It was not smell of a cooked breakfast that roused the household this morning. That was yesterday. We thought we were in for a relaxing slow start to the day, but oh no! That was not the way it was going to be. Longshanks had risen early and gone down to the farm to help with the milking. He returned from the job on a machine with a trailer. The realisation that it was actually on our land made me throw back the bed clothes and dress rather hastily.
Indeed, Longshanks had borrowed the quad and trailer from the farm next door so we could collect the wind fall from the woods. We are starting to gather our winter fuel already. And it was Longshanks’ call up the stairs “Come on, Dad! Let’s get this wood in before the rain comes,” that got everyone moving.
We were soon all out being tussled by the wind and employed in some wood gathering occupation apart from Rich Tea Boy who stayed in and listened to some Bible teaching.
Riding on the quad, with Longshanks driving, brought back the strange recollection of riding pillion on motor bikes on farms in Zimbabwe. One memory was of clinging onto a cousin and getting the shock of feeling like I almost flew away as we went over drainage channel on a dirt road. I’ve never been a very good pillion passenger. But riding behind my brother, enduring his inexperience at controlling a motor bike and making direct physical contact with a fence forever sealed my dislike of riding pillion.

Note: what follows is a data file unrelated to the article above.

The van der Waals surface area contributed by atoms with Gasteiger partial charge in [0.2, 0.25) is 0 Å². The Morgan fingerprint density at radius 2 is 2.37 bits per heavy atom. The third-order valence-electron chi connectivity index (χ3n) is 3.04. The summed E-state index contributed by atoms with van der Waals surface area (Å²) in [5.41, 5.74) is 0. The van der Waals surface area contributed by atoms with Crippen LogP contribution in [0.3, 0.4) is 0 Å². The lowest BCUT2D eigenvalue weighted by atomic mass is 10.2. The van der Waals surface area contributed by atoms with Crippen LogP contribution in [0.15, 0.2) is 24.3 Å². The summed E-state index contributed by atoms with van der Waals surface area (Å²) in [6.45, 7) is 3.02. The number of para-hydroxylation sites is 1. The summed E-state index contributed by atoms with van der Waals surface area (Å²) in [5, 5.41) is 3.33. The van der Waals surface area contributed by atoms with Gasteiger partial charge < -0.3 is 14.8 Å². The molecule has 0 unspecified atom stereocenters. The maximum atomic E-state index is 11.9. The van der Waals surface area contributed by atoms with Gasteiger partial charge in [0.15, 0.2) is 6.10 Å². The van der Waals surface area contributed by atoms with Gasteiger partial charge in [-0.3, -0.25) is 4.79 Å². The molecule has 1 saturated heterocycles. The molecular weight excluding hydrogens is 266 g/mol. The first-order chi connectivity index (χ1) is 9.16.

Today, I felt slightly more reassured. I had a greater sense of confidence that my son knew what he was doing and was encouraged by the knowledge we had four wheels on the ground instead of two.
I know these memories of Zimbabwe have been fertilised by my reading One Hundred and Four Horses by Mandy Retzlaff – a worthwhile read for any horse lover. It has brought the current climate Zimbabwe faces, with its recent elections, so much clearer into view, and gives excellent perspective to any horse owners who think they have challenges on their hands with their animals. Reading it has given me fresh motivation in what I am trying to achieve with our little herd.
I was pulling ragwort, the wind was pulling my hair, Longshanks was pulling his sisters around the field in the trailer, collecting the ragwort piles I’d made and it occurred to me that on a very small scale we are living a life that reflects my impression of the farm freedom I saw some of my cousins grow up with. I always envied it. Today, I love our small scale, smallholding existence and never take it for granted. It is such a privilege to be free to bring the children up confident in the outdoors and blustering winds, learning to love and respect the land and animals we are responsible for.